We recognise how important freedom of expression is within the media. This item was part of a well-established spot, in which the presenter put forwards his own opinion in an uncompromising manner. However, such items should not make false statements by undermining facts. Fox News was unable to provide any substantial evidence to support the overall allegation that the BBC management had lied and the BBC had an anti-American obsession. It had also incorrectly attributed quotes to the reporter Andrew Gilligan.

Even taking into account that this was a 'personal view' item, the strength and number of allegations that John Gibson made against the BBC meant that Fox News should have offered the BBC an opportunity to respond.
Fox News didn't.

Busted.

At Fox News Gibson responds with this:

The U.K. Investigates John Gibson
John Gibson, Tuesday, June 15, 2004

He says he did nothing wrong.
My opinions about this major Brit media outfit are entirely buttressed by the truth, and they know it... which is what makes them so mad.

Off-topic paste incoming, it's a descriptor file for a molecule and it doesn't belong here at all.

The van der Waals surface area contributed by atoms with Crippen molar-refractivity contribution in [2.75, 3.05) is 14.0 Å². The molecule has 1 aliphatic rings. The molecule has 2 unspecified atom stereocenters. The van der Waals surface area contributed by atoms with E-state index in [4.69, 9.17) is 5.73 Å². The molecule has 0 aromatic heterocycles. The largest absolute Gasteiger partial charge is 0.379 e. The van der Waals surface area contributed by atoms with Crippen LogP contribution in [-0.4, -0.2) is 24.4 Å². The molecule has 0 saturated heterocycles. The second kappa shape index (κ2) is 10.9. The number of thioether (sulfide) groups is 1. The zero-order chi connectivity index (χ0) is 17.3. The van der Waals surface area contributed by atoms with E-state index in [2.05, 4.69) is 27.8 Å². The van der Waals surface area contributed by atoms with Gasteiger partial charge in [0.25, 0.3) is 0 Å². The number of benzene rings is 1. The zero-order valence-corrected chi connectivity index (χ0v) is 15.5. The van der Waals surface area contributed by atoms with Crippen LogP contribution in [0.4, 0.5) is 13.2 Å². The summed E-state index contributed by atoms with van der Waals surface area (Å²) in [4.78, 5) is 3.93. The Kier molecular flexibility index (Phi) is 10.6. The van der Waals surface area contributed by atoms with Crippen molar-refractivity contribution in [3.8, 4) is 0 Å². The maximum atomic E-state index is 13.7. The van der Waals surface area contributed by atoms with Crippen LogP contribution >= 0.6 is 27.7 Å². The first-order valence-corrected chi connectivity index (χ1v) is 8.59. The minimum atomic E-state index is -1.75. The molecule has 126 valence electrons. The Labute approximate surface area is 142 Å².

The Guardian newspaper in Britain now says this particular "My Word" from last January was so incendiary it "shocked many in the U.K."

I can't imagine that's accurate. I shocked many in the U.K.? How is that possible if they listen to and believe their major media outlet, which routinely trashes Americans, the American president, the American military and American policy?

That is what is truly shocking, and I suspect that even though 24 Brits complained, the vast majority knows that all the nasty things the major media outlet says about us cannot be true.
Get it?

Good Brits know the BBC hates Bush. And everyone, the Brits included, knows Bush, and his policies, should be loved and respected.

And lying a bit to prove that is okay.

Such is American news these days.

I ran this past my old college friend in Atlanta, Rick Brown, who worked for years for the Associated Press and then had a long career at CNN.

When he read these items, then the Gibson response? He wasn't happy.
Jesus H. Christ, he's gone and done it again!

And correct me if I'm wrong, but it seems this Gibson guy gave this response in the very same Fox News segment in which he committed his original offense! (Or is it "offence"? The offence was committed, after all, over there, where I suppose British rules ought to apply.)

I do hope they get 24-hundred, or even 24-thousand, letters this time. I wonder; does Ofcom have the power to deny Fox News permission to broadcast in that country? Or do they just have the right to levy a fine? Whichever, I would think UK public opinion will for sure be against the network on this one, which should be enough to make Rupert Murdoch and Roger Ailes to think twice about letting this continue.